The State Department and the Israeli government denied yesterday that the United States has asked to inspect Israel's secret nuclear installations to verify that American-made timing devices have not been used to make atomic weapons.
However, U.S. and diplomatic sources confirmed that the United States had called on Israel to account for the location and use of the estimated 500 to 600 devices, which were not licensed for export and which Israel apparently obtained surreptitiously. The sources also confirmed that the United States has asked Israel to return any unused devices, known as krytrons.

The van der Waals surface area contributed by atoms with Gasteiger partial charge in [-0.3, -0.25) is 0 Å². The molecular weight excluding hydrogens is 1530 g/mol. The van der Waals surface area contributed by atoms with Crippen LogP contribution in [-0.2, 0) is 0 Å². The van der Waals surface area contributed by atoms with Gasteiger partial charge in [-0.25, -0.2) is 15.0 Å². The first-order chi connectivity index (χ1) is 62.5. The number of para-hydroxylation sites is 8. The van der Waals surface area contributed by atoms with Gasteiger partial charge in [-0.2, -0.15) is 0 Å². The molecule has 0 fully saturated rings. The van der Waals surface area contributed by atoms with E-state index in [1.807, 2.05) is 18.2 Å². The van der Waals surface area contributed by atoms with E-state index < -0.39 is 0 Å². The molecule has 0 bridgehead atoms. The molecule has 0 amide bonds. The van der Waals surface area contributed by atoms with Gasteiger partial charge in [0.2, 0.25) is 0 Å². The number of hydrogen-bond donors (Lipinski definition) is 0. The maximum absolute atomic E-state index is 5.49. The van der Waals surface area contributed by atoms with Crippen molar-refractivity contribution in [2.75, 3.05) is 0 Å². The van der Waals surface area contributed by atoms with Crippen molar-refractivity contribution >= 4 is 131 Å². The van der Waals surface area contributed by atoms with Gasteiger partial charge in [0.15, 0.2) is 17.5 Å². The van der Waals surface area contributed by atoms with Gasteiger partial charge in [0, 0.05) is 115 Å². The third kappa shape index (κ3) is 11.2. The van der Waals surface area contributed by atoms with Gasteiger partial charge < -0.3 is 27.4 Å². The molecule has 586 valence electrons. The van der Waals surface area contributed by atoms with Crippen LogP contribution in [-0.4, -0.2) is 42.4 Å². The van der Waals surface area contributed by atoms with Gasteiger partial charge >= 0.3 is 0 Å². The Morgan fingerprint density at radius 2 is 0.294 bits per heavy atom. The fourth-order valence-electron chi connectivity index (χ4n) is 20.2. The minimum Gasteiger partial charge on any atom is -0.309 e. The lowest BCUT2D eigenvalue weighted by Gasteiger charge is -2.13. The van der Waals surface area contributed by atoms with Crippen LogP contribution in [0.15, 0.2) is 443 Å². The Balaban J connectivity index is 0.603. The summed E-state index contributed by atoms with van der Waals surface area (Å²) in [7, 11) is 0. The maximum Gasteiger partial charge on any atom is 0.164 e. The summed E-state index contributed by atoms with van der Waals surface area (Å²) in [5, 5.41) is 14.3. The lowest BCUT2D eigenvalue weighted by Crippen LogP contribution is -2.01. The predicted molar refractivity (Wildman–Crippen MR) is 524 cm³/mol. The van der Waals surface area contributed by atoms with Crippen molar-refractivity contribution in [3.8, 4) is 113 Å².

The department publicly refused comment on a Washington Post report yesterday about these requests. However, a department official, who spoke with reporters on condition that he not be identified, said the United States had not asked to inspect nuclear installations in Israel.
The sources, while acknowledging that was technically correct, said the United States was seeking physical proof of where the krytrons are located. As one said: "That means Washington wants Israel either to put the devices on a table for U.S. officials to count or else take the Americans to the specific locations, whether nuclear or nonnuclear, where the devices are stored or in use."
The Israeli defense ministry acknowledged Sunday that a number of krytrons were in its possession and said they had been used for nonnuclear purposes. The statement was made after Newsweek reported that a U.S. grand jury in Los Angeles is investigating whether the devices were smuggled in violation of U.S. export laws.